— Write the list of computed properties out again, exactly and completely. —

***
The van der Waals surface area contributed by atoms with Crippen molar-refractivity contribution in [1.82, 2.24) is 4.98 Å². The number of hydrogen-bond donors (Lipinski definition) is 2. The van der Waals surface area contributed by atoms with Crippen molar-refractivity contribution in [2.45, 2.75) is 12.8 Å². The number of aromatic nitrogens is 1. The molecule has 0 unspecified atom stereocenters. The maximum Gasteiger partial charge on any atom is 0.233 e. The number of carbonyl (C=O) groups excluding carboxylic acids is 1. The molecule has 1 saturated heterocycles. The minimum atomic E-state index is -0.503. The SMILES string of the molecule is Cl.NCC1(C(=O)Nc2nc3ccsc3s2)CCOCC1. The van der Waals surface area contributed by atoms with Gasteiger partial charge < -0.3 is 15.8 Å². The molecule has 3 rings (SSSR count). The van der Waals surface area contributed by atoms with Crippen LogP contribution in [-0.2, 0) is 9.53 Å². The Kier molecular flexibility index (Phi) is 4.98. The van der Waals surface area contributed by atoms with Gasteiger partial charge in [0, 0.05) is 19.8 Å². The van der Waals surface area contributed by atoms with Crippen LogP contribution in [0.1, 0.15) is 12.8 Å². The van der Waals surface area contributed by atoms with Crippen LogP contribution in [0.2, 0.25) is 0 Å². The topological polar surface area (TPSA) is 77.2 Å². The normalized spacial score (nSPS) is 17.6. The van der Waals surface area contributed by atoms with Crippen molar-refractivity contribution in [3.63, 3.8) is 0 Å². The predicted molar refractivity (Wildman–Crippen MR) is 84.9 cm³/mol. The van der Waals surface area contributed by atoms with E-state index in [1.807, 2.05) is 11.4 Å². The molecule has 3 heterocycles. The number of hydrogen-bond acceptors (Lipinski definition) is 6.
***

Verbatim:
The van der Waals surface area contributed by atoms with Crippen molar-refractivity contribution in [1.82, 2.24) is 4.98 Å². The number of hydrogen-bond donors (Lipinski definition) is 2. The van der Waals surface area contributed by atoms with Crippen molar-refractivity contribution in [2.45, 2.75) is 12.8 Å². The number of aromatic nitrogens is 1. The molecule has 0 unspecified atom stereocenters. The maximum Gasteiger partial charge on any atom is 0.233 e. The number of carbonyl (C=O) groups excluding carboxylic acids is 1. The molecule has 1 saturated heterocycles. The minimum atomic E-state index is -0.503. The SMILES string of the molecule is Cl.NCC1(C(=O)Nc2nc3ccsc3s2)CCOCC1. The van der Waals surface area contributed by atoms with Gasteiger partial charge < -0.3 is 15.8 Å². The molecule has 3 rings (SSSR count). The van der Waals surface area contributed by atoms with Crippen LogP contribution in [-0.2, 0) is 9.53 Å². The Kier molecular flexibility index (Phi) is 4.98. The van der Waals surface area contributed by atoms with Gasteiger partial charge in [0, 0.05) is 19.8 Å². The van der Waals surface area contributed by atoms with Crippen LogP contribution in [0.1, 0.15) is 12.8 Å². The van der Waals surface area contributed by atoms with Crippen LogP contribution in [0.2, 0.25) is 0 Å². The topological polar surface area (TPSA) is 77.2 Å². The normalized spacial score (nSPS) is 17.6. The van der Waals surface area contributed by atoms with Crippen molar-refractivity contribution in [3.63, 3.8) is 0 Å². The predicted molar refractivity (Wildman–Crippen MR) is 84.9 cm³/mol. The van der Waals surface area contributed by atoms with E-state index in [1.807, 2.05) is 11.4 Å². The molecule has 3 heterocycles. The number of hydrogen-bond acceptors (Lipinski definition) is 6.